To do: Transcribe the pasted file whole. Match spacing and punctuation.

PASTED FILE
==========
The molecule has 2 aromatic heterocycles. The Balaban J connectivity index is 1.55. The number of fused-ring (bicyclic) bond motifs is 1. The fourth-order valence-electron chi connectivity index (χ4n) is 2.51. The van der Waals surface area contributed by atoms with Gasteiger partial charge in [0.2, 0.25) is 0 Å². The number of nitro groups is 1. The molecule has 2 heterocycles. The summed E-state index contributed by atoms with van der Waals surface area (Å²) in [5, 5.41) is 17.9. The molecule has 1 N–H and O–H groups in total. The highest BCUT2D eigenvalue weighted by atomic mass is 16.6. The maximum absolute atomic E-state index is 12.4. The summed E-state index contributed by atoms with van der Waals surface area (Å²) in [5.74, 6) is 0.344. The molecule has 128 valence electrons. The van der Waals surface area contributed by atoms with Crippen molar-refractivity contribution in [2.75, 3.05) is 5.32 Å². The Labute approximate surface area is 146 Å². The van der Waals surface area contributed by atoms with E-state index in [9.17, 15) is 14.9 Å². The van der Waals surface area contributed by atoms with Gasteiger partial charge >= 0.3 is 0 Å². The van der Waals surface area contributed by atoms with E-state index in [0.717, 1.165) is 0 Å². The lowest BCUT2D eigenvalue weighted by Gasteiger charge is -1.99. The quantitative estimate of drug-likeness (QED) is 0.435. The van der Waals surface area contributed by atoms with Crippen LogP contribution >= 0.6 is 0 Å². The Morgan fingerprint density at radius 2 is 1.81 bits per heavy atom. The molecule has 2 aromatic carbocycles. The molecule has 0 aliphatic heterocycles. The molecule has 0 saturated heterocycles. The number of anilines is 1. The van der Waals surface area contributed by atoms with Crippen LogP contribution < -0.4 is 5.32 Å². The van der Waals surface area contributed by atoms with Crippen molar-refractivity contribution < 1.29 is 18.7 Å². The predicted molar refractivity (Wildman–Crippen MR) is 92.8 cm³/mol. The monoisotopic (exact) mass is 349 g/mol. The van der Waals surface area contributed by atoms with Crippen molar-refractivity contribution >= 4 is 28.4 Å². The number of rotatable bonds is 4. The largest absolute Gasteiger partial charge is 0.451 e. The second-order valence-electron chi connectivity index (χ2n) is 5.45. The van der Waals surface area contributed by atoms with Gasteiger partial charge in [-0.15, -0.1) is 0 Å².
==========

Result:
The molecule has 2 aromatic heterocycles. The Balaban J connectivity index is 1.55. The number of fused-ring (bicyclic) bond motifs is 1. The fourth-order valence-electron chi connectivity index (χ4n) is 2.51. The van der Waals surface area contributed by atoms with Gasteiger partial charge in [0.2, 0.25) is 0 Å². The number of nitro groups is 1. The molecule has 2 heterocycles. The summed E-state index contributed by atoms with van der Waals surface area (Å²) in [5, 5.41) is 17.9. The molecule has 1 N–H and O–H groups in total. The highest BCUT2D eigenvalue weighted by atomic mass is 16.6. The maximum absolute atomic E-state index is 12.4. The summed E-state index contributed by atoms with van der Waals surface area (Å²) in [5.74, 6) is 0.344. The molecule has 128 valence electrons. The van der Waals surface area contributed by atoms with Crippen molar-refractivity contribution in [2.75, 3.05) is 5.32 Å². The Labute approximate surface area is 146 Å². The van der Waals surface area contributed by atoms with E-state index in [9.17, 15) is 14.9 Å². The van der Waals surface area contributed by atoms with Gasteiger partial charge >= 0.3 is 0 Å². The van der Waals surface area contributed by atoms with E-state index in [0.717, 1.165) is 0 Å². The lowest BCUT2D eigenvalue weighted by Gasteiger charge is -1.99. The quantitative estimate of drug-likeness (QED) is 0.435. The van der Waals surface area contributed by atoms with Crippen LogP contribution >= 0.6 is 0 Å². The Morgan fingerprint density at radius 2 is 1.81 bits per heavy atom. The molecule has 2 aromatic carbocycles. The molecule has 0 aliphatic heterocycles. The molecule has 0 saturated heterocycles. The number of anilines is 1. The van der Waals surface area contributed by atoms with Crippen LogP contribution < -0.4 is 5.32 Å². The van der Waals surface area contributed by atoms with Crippen molar-refractivity contribution < 1.29 is 18.7 Å². The predicted molar refractivity (Wildman–Crippen MR) is 92.8 cm³/mol. The monoisotopic (exact) mass is 349 g/mol. The van der Waals surface area contributed by atoms with Crippen molar-refractivity contribution >= 4 is 28.4 Å². The number of rotatable bonds is 4. The largest absolute Gasteiger partial charge is 0.451 e. The second-order valence-electron chi connectivity index (χ2n) is 5.45. The van der Waals surface area contributed by atoms with Gasteiger partial charge in [-0.15, -0.1) is 0 Å².